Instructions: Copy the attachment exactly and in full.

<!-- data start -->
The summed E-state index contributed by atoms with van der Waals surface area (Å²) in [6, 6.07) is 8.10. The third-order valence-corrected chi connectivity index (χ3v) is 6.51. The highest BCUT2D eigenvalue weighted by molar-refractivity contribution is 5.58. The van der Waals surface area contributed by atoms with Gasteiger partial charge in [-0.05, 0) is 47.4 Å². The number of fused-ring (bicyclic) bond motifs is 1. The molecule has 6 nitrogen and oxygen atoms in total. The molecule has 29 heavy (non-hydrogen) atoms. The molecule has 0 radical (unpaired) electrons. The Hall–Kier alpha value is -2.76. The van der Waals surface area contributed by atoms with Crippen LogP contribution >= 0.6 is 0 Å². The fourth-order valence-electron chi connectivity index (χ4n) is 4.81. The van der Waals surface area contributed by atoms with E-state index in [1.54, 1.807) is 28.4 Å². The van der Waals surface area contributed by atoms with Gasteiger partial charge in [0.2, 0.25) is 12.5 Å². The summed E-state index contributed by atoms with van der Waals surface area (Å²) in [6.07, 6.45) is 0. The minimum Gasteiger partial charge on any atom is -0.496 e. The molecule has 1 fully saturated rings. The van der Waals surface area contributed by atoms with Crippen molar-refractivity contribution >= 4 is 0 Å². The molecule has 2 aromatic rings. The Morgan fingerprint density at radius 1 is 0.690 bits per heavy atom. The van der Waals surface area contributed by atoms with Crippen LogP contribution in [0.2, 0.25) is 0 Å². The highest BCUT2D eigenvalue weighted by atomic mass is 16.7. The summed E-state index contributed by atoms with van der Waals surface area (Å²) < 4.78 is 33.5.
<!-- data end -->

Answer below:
The summed E-state index contributed by atoms with van der Waals surface area (Å²) in [6, 6.07) is 8.10. The third-order valence-corrected chi connectivity index (χ3v) is 6.51. The highest BCUT2D eigenvalue weighted by molar-refractivity contribution is 5.58. The van der Waals surface area contributed by atoms with Gasteiger partial charge in [-0.05, 0) is 47.4 Å². The number of fused-ring (bicyclic) bond motifs is 1. The molecule has 6 nitrogen and oxygen atoms in total. The molecule has 29 heavy (non-hydrogen) atoms. The molecule has 0 radical (unpaired) electrons. The Hall–Kier alpha value is -2.76. The van der Waals surface area contributed by atoms with Crippen LogP contribution >= 0.6 is 0 Å². The fourth-order valence-electron chi connectivity index (χ4n) is 4.81. The van der Waals surface area contributed by atoms with E-state index in [1.54, 1.807) is 28.4 Å². The van der Waals surface area contributed by atoms with Gasteiger partial charge in [0.2, 0.25) is 12.5 Å². The summed E-state index contributed by atoms with van der Waals surface area (Å²) in [6.07, 6.45) is 0. The minimum Gasteiger partial charge on any atom is -0.496 e. The molecule has 1 fully saturated rings. The van der Waals surface area contributed by atoms with Crippen molar-refractivity contribution >= 4 is 0 Å². The molecule has 2 aromatic rings. The Morgan fingerprint density at radius 1 is 0.690 bits per heavy atom. The van der Waals surface area contributed by atoms with Crippen LogP contribution in [0.2, 0.25) is 0 Å². The highest BCUT2D eigenvalue weighted by atomic mass is 16.7. The summed E-state index contributed by atoms with van der Waals surface area (Å²) < 4.78 is 33.5.